To play or not to play

I’m on vacation again this week. This time because my boys are between daycares. Our beloved provider is going back to school and in a few days my boys will start with a new child care provider. While that is a stress of its own, this post is about an entirely different stress-that which I feel over finding ways to fill our days this week.

There are many reasons why I choose to work, some financial, some personal. I’ll also freely admit that part of it is because I’m not good at being a stay-at-home mom. While I’ve accepted this part of myself, it doesn’t mean it comes free of guilt. I have tons of it.

The thing is, I’m not good at entertaining them. I’m not at all adept at child’s play. Even when I was a child I wasn’t. I had to grow up young and fast and I changed. I’ve been told that I went from a happy, carefree fun-loving child to a serious, more deliberate child over night. It’s just one of the lasting effects of losing a parent at such a young age. I’ve never been good at imaginative play. I was more the type to sit in a room and listen to the adults. This has carried right over into motherhood. I love to go places with them, show them new experiences, but I am terrible at just being with them. I find their activities monotonous.

Let me be clear, I’m a loving, sensitive and caring mother. I’m the person they come to for comfort, for a story, to chat. I provide emotional stability, and offer the loving arms of complete acceptance. I cook and clean for them. I organize excursions, plan parties and holidays and deal with the extensive list of motherhood responsibilities that don’t involve play (like doctor’s appointments and school supplies). I’ve convinced myself that these are important roles to play too and that it’s okay if daddy is the one they go to for a good time. Particularly since I have boys and already struggle to relate to their interests. So I leave the play to the experts. People who are focused entirely on engaging them in learning and stimulating activities in ways that I struggle with.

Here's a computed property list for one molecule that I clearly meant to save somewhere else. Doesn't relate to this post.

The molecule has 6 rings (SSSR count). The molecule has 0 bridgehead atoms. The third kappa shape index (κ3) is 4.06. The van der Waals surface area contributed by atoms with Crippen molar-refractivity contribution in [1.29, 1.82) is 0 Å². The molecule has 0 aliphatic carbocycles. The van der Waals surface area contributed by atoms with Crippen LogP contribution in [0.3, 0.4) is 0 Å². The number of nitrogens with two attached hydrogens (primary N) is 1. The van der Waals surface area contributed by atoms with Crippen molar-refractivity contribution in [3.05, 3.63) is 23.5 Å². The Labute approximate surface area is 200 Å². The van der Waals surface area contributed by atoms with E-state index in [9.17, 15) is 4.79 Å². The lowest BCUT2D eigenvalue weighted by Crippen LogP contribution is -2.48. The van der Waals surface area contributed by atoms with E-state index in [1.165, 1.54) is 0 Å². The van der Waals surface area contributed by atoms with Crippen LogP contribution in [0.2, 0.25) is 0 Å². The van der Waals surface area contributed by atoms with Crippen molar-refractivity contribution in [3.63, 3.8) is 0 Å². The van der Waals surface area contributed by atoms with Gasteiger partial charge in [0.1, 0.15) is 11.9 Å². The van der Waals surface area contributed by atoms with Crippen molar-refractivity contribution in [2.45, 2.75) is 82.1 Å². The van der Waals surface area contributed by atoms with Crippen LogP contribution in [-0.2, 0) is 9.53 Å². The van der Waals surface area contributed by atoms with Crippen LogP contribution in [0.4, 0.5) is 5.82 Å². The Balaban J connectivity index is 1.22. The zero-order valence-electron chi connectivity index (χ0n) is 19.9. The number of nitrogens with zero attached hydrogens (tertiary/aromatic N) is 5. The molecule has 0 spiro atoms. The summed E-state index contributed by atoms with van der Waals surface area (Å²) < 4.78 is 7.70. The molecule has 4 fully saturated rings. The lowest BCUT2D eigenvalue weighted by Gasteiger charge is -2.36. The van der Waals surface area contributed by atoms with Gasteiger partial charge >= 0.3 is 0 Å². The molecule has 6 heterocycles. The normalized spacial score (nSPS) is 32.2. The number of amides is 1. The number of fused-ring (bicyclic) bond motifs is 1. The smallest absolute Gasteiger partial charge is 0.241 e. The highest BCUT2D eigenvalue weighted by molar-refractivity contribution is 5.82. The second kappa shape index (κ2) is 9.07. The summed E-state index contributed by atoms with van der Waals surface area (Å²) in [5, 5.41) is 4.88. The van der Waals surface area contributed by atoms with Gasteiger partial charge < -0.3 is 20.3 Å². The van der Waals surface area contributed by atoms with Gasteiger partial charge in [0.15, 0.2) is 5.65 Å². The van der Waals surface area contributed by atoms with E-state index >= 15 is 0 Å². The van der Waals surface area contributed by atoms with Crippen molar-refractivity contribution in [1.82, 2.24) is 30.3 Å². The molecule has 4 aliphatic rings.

Last week I read this article by Leah McLaren in The Globe and Mail with fascination: Ditch the guilt working moms: The kids are all right. I’m often caught unawares when I read blogs or news articles that articulate how I feel so precisely. It’s startling because I brate myself for some of this stuff and can get caught up in a silo of my own emotions. I forget that others can completely understand.

In her article, McLaren cited a landmark British study, conducted by the Institute of Education in London, that looked at the lives of about 17,000 British parents and their children. The study found that factors, such as emotional stability and quality of home life, were much more important in determining early childhood development than whether a mother worked or not.

I have never doubted that my children are thriving in child care because I see it with my own eyes. They are happy, confident, well-adjusted children. In care they are exposed to situations that they wouldn’t otherwise be. They learn how to handle themselves in diverse social situations, self-coping skills and that other adults can care for and love them. I’ve seen how these skills have served them well, even when they are still very young.

The greatest challenge for me as a working mother has been the overwhelming pull in so many directions. Day in and day out I go through the motions, I do all the tasks that need to be done at home and in the office, and yet I never feel fully focused on anything. I wears a woman down and takes away from the ability to do any of it really well.